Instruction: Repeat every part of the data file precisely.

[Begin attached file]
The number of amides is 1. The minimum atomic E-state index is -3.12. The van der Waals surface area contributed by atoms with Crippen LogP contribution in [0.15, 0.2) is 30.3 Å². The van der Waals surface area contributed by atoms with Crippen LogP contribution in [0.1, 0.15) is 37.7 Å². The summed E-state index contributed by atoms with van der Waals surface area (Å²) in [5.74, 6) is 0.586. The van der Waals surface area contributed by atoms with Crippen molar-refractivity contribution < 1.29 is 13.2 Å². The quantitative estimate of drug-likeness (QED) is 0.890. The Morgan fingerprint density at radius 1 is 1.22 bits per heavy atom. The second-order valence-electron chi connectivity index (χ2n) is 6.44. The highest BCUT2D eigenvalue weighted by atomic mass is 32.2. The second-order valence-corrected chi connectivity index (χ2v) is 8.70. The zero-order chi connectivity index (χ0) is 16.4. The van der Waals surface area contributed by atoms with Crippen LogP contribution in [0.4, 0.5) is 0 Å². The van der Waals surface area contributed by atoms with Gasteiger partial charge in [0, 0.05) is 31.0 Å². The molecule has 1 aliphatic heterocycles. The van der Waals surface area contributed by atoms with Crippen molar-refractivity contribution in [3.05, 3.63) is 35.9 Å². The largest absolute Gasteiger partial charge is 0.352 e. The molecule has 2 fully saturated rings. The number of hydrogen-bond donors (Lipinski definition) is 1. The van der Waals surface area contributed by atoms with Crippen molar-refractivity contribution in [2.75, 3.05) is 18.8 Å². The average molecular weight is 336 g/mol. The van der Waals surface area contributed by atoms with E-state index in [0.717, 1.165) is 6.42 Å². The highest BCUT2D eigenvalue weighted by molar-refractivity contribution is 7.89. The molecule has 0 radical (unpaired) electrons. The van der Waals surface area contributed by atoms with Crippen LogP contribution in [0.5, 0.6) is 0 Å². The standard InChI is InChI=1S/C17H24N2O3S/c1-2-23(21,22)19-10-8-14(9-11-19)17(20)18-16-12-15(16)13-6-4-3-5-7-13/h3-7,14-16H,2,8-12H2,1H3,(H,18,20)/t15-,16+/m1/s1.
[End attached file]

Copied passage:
The number of amides is 1. The minimum atomic E-state index is -3.12. The van der Waals surface area contributed by atoms with Crippen LogP contribution in [0.15, 0.2) is 30.3 Å². The van der Waals surface area contributed by atoms with Crippen LogP contribution in [0.1, 0.15) is 37.7 Å². The summed E-state index contributed by atoms with van der Waals surface area (Å²) in [5.74, 6) is 0.586. The van der Waals surface area contributed by atoms with Crippen molar-refractivity contribution < 1.29 is 13.2 Å². The quantitative estimate of drug-likeness (QED) is 0.890. The Morgan fingerprint density at radius 1 is 1.22 bits per heavy atom. The second-order valence-electron chi connectivity index (χ2n) is 6.44. The highest BCUT2D eigenvalue weighted by atomic mass is 32.2. The second-order valence-corrected chi connectivity index (χ2v) is 8.70. The zero-order chi connectivity index (χ0) is 16.4. The van der Waals surface area contributed by atoms with Crippen LogP contribution in [0.4, 0.5) is 0 Å². The van der Waals surface area contributed by atoms with Gasteiger partial charge in [0, 0.05) is 31.0 Å². The molecule has 1 aliphatic heterocycles. The van der Waals surface area contributed by atoms with Crippen molar-refractivity contribution in [3.05, 3.63) is 35.9 Å². The largest absolute Gasteiger partial charge is 0.352 e. The molecule has 2 fully saturated rings. The number of hydrogen-bond donors (Lipinski definition) is 1. The van der Waals surface area contributed by atoms with Crippen molar-refractivity contribution in [2.75, 3.05) is 18.8 Å². The average molecular weight is 336 g/mol. The van der Waals surface area contributed by atoms with E-state index in [0.717, 1.165) is 6.42 Å². The highest BCUT2D eigenvalue weighted by molar-refractivity contribution is 7.89. The molecule has 0 radical (unpaired) electrons. The van der Waals surface area contributed by atoms with Crippen LogP contribution in [0.5, 0.6) is 0 Å². The standard InChI is InChI=1S/C17H24N2O3S/c1-2-23(21,22)19-10-8-14(9-11-19)17(20)18-16-12-15(16)13-6-4-3-5-7-13/h3-7,14-16H,2,8-12H2,1H3,(H,18,20)/t15-,16+/m1/s1.